Targetting Drivers Based On Age

Discussion in 'Current Events' started by DamnYankee, Apr 17, 2009.

  1. DamnYankee
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    DamnYankee No Neg Policy

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    Our local paper ran a column today regarding new limits on "provisional" licenses, the majority of which are issued to teens. The column, along with my letter to the writer, follows.

    Riled by new limits on teens? Get over it
    Friday, April 17, 2009
    Last updated: Friday April 17, 2009, 9:04 AM
    By JOHN CICHOWSKI
    ROAD WARRIOR COLUMNIST

    With Governor Corzine signing teen driving restrictions into law at a Morris County high school, Wednesday turned into a great day in the annals of driver improvement — except for this road warrior.

    Since my car was in the shop, I found myself operating a rented Ford Expedition that seemed to stretch for four city blocks. Falling out of this brown monster in The Record parking lot didn't hurt as much as forgetting where I parked it. (Of course, I was looking for my little gray Honda.)

    As I learned long ago, the things we do best are things we do frequently. A few hours later, I was doing one of the things I'd never done before: Searching for my car at the sprawling West Morris High School parking lot in Washington Township. (I had missed the last shuttle bus.) Thank God for the bright young senior who led me out of this wilderness. Since she was obviously a much more able navigator than I, her comment caught me off guard.

    "As an 18-year-old driver, I don't see why I have to be treated like a kid."

    She was referring, of course, to the two revisions of the Graduated Driver License laws that the governor had just signed into law.

    Kyleigh's Law, named for a West Morris teen killed in a 2006 crash, makes New Jersey the first state to require probationary drivers to stick Velcro identifiers on their license plates to make it easier for police to spot GDL violators. The second law bans these drivers from the road after 11 p.m., an hour earlier than the current curfew.

    Please Follow Copyright Guidelines

    Bureaucracy. Details must be worked out. Vendors who will provide the identifiers must be qualified — a lengthy process under state law. Decal sales will likely be made at convenience stores, not state Motor Vehicle Commission offices. Because all the bills are considered part of an interlocking package, all must take effect at the same time — probably in May or June 2010.

    By that time, my parking lot chaperone will be pushing 20, probably with more than 1,000 hours of driving under her belt, and I'll be ready to trade in the Honda for something simple. As I learned — again — on Wednesday: One of the easiest times to make mistakes is during the trial period of any new endeavor. The lesson became ever-clearer after I'd dropped off the Ford Expedition with Danny, the 20-something at the rental office.

    By the time I got home, Danny was ringing my phone.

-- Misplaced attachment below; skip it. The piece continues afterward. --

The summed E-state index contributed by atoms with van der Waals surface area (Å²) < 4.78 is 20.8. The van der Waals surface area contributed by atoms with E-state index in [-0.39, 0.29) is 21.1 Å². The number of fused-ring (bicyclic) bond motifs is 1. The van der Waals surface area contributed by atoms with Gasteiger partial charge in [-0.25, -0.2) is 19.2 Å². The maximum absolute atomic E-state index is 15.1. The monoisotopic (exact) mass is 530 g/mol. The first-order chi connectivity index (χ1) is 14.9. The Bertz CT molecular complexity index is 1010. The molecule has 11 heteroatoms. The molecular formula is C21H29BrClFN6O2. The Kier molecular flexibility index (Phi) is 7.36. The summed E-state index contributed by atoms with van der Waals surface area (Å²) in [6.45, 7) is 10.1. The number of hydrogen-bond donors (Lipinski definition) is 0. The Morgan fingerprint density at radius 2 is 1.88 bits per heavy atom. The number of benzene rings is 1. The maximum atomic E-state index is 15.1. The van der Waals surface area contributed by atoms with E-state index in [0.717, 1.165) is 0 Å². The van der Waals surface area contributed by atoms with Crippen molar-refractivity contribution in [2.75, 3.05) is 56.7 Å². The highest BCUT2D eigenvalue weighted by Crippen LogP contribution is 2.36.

"Can you stop back here? You left your Bluetooth in the car."

    NorthJersey.com: Riled by new limits on teens? Get over it



    cichowski@northjersey.com

    As the spouse of a professional driving instructor, with over 30 years of experience at his trade, and having had the privilege of being the mom of three teen drivers, I have no "beef" with limitations on them. As in any educational environment, however, it is a shared responsibility. Finally, there is some acknowledgement that there must be parental involvement in the learning of driving.

    I do take exception with your "case" which states "A total of 37 teen drivers and 23 teen passengers were killed in New Jersey last year." What you didn't mention was that, according to State DOT and State Police data, located online, 597 people died on Garden State roads, the result of 562 fatal crashes, in 2008. That means that teens were just about 10% of the total persons killed in motor vehicle accidents last year. Should we research what age groups made up the other 90%?

    Please, don't misunderstand. I'm of the opinion that each and every licensed driver should be subject to re-testing within a subscribed period of time. After all, most tend to become lax about their habits, and many ignore their failing eyesight as they reach middle age, not to mention the many who don't want to lose their independence as they've already become "golden". Let's make the focus on driving rather than who is driving.
     
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  2. xotoxi
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    xotoxi Platinum Member

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    Driving is a privilege, not a right. As far as I see it, new drivers need to practice and earn the privilege of driving.

    I think that laws should be far more strict as to who should be allowed a license. DWI should be automatic permanent loss of license privileges. There should be mandatory drivers tests every three year for all drivers older than 65, every two years for older than 75, and yearly over 85.